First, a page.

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The Pennsylvania Dutch tradition: Pork and sauerkraut for New Year’s

Our Pennsylvania Dutch tradition says pork and sauerkraut is the meal with which to ring in a new year, in order to bring good luck.

But did you know these New Year’s customs?

– Eating noodles at midnight is customary at Buddhist temples in Japan.

– In Spain, it is tradition to eat 12 grapes at the stroke of midnight. Each grape signifies one month of the upcoming year. A sweet grape means the month will be good. A sour grape means the month will be bad.

– German folklore says that eating a herring at the stroke of midnight will bring luck for the next year.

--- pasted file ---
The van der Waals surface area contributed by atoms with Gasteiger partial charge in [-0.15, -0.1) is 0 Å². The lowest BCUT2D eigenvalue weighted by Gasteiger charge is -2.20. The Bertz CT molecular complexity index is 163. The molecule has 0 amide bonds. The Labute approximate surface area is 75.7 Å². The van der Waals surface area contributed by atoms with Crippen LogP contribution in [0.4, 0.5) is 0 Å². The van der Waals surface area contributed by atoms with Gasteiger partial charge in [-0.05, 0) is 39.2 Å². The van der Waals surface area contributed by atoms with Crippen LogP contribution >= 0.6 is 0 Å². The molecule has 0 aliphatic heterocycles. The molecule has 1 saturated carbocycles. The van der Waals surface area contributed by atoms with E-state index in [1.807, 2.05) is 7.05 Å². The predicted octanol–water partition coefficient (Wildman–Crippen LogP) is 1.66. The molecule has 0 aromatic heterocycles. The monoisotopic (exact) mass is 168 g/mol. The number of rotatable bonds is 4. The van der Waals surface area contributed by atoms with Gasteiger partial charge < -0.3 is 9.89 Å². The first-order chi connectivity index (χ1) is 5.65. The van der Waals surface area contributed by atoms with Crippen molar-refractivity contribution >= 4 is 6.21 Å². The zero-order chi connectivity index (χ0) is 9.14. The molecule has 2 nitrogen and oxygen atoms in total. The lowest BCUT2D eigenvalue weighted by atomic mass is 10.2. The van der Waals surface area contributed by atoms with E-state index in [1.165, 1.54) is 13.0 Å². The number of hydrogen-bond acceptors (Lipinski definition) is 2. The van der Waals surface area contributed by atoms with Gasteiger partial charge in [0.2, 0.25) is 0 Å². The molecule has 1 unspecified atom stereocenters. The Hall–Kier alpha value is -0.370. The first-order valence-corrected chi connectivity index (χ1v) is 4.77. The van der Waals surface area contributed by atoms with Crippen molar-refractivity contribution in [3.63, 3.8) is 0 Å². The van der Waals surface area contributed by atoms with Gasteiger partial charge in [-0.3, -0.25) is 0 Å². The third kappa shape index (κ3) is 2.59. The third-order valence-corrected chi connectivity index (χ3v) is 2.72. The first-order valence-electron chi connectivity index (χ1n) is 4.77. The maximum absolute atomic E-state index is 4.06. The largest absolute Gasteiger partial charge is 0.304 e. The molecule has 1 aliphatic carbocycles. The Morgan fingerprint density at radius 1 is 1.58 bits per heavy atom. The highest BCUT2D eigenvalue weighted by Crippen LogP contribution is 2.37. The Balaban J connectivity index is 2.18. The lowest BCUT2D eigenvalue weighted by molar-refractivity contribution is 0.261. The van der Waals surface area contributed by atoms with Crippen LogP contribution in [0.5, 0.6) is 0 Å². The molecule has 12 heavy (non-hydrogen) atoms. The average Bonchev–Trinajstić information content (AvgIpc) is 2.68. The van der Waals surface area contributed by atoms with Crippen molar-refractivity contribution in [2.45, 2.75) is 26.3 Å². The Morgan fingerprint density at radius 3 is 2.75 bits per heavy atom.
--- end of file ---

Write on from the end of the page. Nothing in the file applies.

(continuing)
– Hungarian culture says that eating chicken on New Year’s Day means you will be scratching for money the way a chicken scratches for food.

– In the South, black-eyed peas are said to bring good luck for the new year.

Commenter Joe has an interesting take on our tradition. He writes, “Looking ahead to New Years – despite being a life long York Countian, and part German I do not do the pork and sauerkraut… I may do pork but definitely not sauerkraut! Does this mean my York Countian card gets revoked?”

I’m in agreement, but what do you think? Pork and kraut a must-have? Or a must-avoid? If you do eat it, what’s your recipe or your favorite place to go out and get it?

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